Blood is made up of two components, plasma and blood cells. Plasma is the liquid part which makes up about 60% of the blood volume. It is mostly water with other nutrients and minerals. The blood cells which are mainly of three types i.e. red blood cells (RBCs), white blood cells (WBCs), and platelets, have different function in the body. The RBCs help in the transportation of oxygen to various parts of the body, the WBCs provide immunity to the body, and the platelets help in the clotting of the blood.
When blood is isolated from the body it forms a clump which is made of the blood cells and certain other components of the plasma. The remaining liquid is known as serum, which is used for many blood tests. The serum is used in chemical tests and in the test to find out how the immune system fights diseases. Blood samples are taken by doctors, which are observed through a microscope and tested to find out the infectious diseases.
How is the Test Carried Out
The test is performed on a small sample of blood, which is taken from a vein in your arm using a fine needle and a small syringe. Although the needles are scary for some people, it causes minimal discomfort. A nurse draws the blood by inserting a needle into a vein on the inside bends of your elbow. The blood sample is then tested to identify the condition.
To perform a finger prick test, the nurse initially take a ball of cotton dipped in spirit and cleans the tip of the finger. She holds the finger tightly so that the tip of the finger is flaccid. Then she pricks the finger using a needle and squeezes the finger to draw a drop of blood. This blood is then placed on a glass slide for laboratory analysis. If the blood is taken from an artery, it is usually taken from the wrist where there is an artery that is close to the skin. After blood is drawn from the artery it is necessary to keep a dry cotton ball on it by applying pressure to stop bleeding.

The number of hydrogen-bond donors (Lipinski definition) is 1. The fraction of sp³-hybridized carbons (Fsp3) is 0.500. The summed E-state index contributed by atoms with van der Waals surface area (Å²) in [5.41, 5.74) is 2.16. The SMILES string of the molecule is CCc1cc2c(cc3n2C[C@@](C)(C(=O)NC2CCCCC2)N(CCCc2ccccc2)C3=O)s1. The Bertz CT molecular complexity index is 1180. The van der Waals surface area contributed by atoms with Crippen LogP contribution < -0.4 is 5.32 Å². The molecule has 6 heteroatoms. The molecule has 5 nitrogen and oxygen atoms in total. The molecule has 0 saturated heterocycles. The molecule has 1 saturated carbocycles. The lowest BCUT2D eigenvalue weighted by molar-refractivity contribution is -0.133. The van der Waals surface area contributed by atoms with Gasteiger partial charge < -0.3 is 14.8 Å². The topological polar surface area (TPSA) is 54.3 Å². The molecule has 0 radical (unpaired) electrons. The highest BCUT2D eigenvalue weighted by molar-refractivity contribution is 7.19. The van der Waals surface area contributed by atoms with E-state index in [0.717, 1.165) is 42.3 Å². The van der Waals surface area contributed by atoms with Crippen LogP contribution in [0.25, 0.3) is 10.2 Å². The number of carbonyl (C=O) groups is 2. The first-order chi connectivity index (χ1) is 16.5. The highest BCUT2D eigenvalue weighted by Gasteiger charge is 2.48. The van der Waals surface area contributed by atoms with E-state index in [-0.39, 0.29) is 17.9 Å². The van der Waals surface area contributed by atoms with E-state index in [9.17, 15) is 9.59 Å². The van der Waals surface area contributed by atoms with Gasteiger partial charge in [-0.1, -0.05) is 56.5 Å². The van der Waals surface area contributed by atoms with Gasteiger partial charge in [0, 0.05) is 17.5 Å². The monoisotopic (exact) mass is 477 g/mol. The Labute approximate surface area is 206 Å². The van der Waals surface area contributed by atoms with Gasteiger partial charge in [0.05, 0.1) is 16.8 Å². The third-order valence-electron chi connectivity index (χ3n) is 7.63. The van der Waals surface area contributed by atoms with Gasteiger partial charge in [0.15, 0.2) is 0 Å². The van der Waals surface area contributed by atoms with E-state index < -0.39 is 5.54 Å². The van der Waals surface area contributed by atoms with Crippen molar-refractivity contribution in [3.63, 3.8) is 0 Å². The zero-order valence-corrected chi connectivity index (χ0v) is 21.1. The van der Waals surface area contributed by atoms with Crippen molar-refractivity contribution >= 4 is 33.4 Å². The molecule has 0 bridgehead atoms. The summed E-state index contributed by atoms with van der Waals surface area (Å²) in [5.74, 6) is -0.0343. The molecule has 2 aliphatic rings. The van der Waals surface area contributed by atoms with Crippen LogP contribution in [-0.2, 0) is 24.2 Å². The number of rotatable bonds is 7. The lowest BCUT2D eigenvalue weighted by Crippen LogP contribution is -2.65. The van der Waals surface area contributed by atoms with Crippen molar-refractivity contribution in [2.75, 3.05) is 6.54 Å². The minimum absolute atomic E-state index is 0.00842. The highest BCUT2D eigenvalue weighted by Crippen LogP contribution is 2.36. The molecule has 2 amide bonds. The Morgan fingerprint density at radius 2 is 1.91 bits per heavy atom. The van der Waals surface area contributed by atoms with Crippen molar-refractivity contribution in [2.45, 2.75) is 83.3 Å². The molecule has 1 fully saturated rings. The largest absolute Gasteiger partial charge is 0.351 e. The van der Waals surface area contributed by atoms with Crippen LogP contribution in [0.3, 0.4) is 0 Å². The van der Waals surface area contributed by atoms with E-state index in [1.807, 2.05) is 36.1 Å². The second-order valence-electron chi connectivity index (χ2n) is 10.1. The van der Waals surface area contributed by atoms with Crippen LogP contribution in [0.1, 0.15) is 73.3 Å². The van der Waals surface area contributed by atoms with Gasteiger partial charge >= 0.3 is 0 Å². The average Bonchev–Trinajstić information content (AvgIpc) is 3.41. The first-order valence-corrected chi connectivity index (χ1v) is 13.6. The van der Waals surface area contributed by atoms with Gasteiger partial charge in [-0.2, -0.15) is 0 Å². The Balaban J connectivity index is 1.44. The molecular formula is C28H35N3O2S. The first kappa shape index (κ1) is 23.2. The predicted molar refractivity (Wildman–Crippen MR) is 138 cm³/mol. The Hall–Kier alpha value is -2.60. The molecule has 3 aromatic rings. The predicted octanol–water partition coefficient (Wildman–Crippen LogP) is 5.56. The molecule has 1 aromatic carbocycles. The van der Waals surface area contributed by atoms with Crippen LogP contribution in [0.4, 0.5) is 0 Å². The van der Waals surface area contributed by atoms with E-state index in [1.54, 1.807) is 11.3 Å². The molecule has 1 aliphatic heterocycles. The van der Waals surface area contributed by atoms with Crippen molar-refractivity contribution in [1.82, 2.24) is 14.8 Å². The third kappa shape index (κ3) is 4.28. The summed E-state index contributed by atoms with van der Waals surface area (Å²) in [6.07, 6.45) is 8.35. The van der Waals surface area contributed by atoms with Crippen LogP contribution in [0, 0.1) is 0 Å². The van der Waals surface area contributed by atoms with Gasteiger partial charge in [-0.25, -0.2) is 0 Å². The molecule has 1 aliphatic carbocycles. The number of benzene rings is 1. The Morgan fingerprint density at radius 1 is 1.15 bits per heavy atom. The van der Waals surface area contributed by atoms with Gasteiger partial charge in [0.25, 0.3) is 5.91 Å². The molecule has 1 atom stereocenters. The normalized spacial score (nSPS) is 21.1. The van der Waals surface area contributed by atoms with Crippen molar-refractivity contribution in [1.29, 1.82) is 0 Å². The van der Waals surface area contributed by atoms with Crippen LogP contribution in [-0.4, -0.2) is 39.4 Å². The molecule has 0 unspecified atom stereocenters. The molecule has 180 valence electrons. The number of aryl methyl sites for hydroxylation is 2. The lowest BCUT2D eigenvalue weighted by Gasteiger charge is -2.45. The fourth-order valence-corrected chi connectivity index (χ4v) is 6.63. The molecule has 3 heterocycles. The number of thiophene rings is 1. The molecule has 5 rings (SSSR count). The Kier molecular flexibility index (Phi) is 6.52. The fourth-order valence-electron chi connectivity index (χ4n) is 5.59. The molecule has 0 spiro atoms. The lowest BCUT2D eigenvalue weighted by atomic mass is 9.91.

How The Blood Is Examined?
Blood is made up of liquid plasma and solids the blood cells. Plasma is a pale yellow fluid consisting of 90% water, including salts like sodium chloride 0.9%, proteins like albumen which makes the blood sticky, nutrients such as glucose, fats, amino acids, and vitamins. It also consists of waste products such as urea and carbon dioxide, antibodies and antitoxins for resistance to disease germs, hormones produced by the endocrine glands, and substances for blood clotting.
Plasma is very important for the survival of the tissue cells, as it conveys water and nourishment, and carries away their waste products. The three main types of blood cells are checked in a complete blood count (CBC). These tests are listed below:
Red blood cells are the most abundant blood cells in the body. They are manufactured in the bone marrow and their life span is about three months. Therefore, they are constantly formed and destroyed in the body. They are very tiny discs with no nucleus, and are filled with hemoglobin which is made from iron and protein. Hemoglobin gives the blood its red color. The normal amount of hemoglobin is 14.5 to 15 gm/dL. Lack of iron to make hemoglobin is a common cause of anemia.
White blood cells help to fight infection, and therefore are an important part of the immune system. The risk of developing an infection is due to low WBC count. There are several kinds of white blood cells like neutrophils that are important to fight infections caused by bacteria and yeasts. Others, called lymphocytes, carry the immunologic memory to protect against viral and other infections, especially those for which people receive vaccinations.
Blood platelets are produced in the bone marrow and help in the clotting of blood during injury. Platelets are smaller than red and white blood cells. The risk of bleeding and bruising is due to low platelet count.